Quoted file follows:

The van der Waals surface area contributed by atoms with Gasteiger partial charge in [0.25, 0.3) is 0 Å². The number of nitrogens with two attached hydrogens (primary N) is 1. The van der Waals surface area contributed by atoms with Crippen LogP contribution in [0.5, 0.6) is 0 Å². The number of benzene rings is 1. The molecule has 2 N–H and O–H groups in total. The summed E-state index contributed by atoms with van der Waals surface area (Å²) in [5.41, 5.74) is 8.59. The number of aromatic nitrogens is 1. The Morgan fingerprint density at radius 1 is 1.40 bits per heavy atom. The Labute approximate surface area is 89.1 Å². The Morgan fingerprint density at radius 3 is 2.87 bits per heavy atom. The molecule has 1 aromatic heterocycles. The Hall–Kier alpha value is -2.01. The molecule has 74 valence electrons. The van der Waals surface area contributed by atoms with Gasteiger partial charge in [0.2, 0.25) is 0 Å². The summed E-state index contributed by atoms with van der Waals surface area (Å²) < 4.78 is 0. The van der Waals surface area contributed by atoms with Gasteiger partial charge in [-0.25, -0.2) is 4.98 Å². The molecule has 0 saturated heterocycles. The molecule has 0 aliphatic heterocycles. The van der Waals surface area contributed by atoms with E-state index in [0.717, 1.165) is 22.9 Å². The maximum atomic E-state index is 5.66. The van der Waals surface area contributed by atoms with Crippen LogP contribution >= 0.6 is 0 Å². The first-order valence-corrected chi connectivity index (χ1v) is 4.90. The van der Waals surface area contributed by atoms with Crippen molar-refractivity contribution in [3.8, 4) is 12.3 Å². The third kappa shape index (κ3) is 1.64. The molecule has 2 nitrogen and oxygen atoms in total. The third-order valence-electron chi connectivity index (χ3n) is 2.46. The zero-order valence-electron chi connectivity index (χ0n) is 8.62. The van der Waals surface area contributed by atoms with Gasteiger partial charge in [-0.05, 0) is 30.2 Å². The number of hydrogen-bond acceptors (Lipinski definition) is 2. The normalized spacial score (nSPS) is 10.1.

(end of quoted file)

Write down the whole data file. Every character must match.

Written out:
The van der Waals surface area contributed by atoms with Gasteiger partial charge in [0.25, 0.3) is 0 Å². The number of nitrogens with two attached hydrogens (primary N) is 1. The van der Waals surface area contributed by atoms with Crippen LogP contribution in [0.5, 0.6) is 0 Å². The number of benzene rings is 1. The molecule has 2 N–H and O–H groups in total. The summed E-state index contributed by atoms with van der Waals surface area (Å²) in [5.41, 5.74) is 8.59. The number of aromatic nitrogens is 1. The Morgan fingerprint density at radius 1 is 1.40 bits per heavy atom. The Labute approximate surface area is 89.1 Å². The Morgan fingerprint density at radius 3 is 2.87 bits per heavy atom. The molecule has 1 aromatic heterocycles. The Hall–Kier alpha value is -2.01. The molecule has 74 valence electrons. The van der Waals surface area contributed by atoms with Gasteiger partial charge in [0.2, 0.25) is 0 Å². The summed E-state index contributed by atoms with van der Waals surface area (Å²) < 4.78 is 0. The van der Waals surface area contributed by atoms with Gasteiger partial charge in [-0.25, -0.2) is 4.98 Å². The molecule has 0 saturated heterocycles. The molecule has 0 aliphatic heterocycles. The van der Waals surface area contributed by atoms with E-state index in [0.717, 1.165) is 22.9 Å². The maximum atomic E-state index is 5.66. The van der Waals surface area contributed by atoms with Crippen LogP contribution >= 0.6 is 0 Å². The first-order valence-corrected chi connectivity index (χ1v) is 4.90. The van der Waals surface area contributed by atoms with Crippen molar-refractivity contribution in [3.8, 4) is 12.3 Å². The third kappa shape index (κ3) is 1.64. The molecule has 2 nitrogen and oxygen atoms in total. The third-order valence-electron chi connectivity index (χ3n) is 2.46. The zero-order valence-electron chi connectivity index (χ0n) is 8.62. The van der Waals surface area contributed by atoms with Gasteiger partial charge in [-0.05, 0) is 30.2 Å². The number of hydrogen-bond acceptors (Lipinski definition) is 2. The normalized spacial score (nSPS) is 10.1.